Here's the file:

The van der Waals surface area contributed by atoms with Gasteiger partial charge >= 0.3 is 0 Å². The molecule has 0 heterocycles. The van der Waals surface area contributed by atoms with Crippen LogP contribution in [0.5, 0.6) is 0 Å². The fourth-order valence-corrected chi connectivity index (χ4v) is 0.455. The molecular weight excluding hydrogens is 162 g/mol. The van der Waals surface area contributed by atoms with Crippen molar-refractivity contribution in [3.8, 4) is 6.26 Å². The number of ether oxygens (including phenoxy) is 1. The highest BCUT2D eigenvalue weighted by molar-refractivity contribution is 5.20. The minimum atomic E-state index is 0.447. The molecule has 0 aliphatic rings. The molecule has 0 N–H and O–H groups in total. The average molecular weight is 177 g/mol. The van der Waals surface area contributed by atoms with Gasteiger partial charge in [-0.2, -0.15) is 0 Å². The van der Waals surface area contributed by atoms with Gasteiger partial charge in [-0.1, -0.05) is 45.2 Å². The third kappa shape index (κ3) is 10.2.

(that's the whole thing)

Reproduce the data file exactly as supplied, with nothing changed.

The van der Waals surface area contributed by atoms with Gasteiger partial charge >= 0.3 is 0 Å². The molecule has 0 heterocycles. The van der Waals surface area contributed by atoms with Crippen LogP contribution in [0.5, 0.6) is 0 Å². The fourth-order valence-corrected chi connectivity index (χ4v) is 0.455. The molecular weight excluding hydrogens is 162 g/mol. The van der Waals surface area contributed by atoms with Crippen molar-refractivity contribution in [3.8, 4) is 6.26 Å². The number of ether oxygens (including phenoxy) is 1. The highest BCUT2D eigenvalue weighted by molar-refractivity contribution is 5.20. The minimum atomic E-state index is 0.447. The molecule has 0 aliphatic rings. The molecule has 0 N–H and O–H groups in total. The average molecular weight is 177 g/mol. The van der Waals surface area contributed by atoms with Gasteiger partial charge in [-0.2, -0.15) is 0 Å². The van der Waals surface area contributed by atoms with Gasteiger partial charge in [-0.1, -0.05) is 45.2 Å². The third kappa shape index (κ3) is 10.2.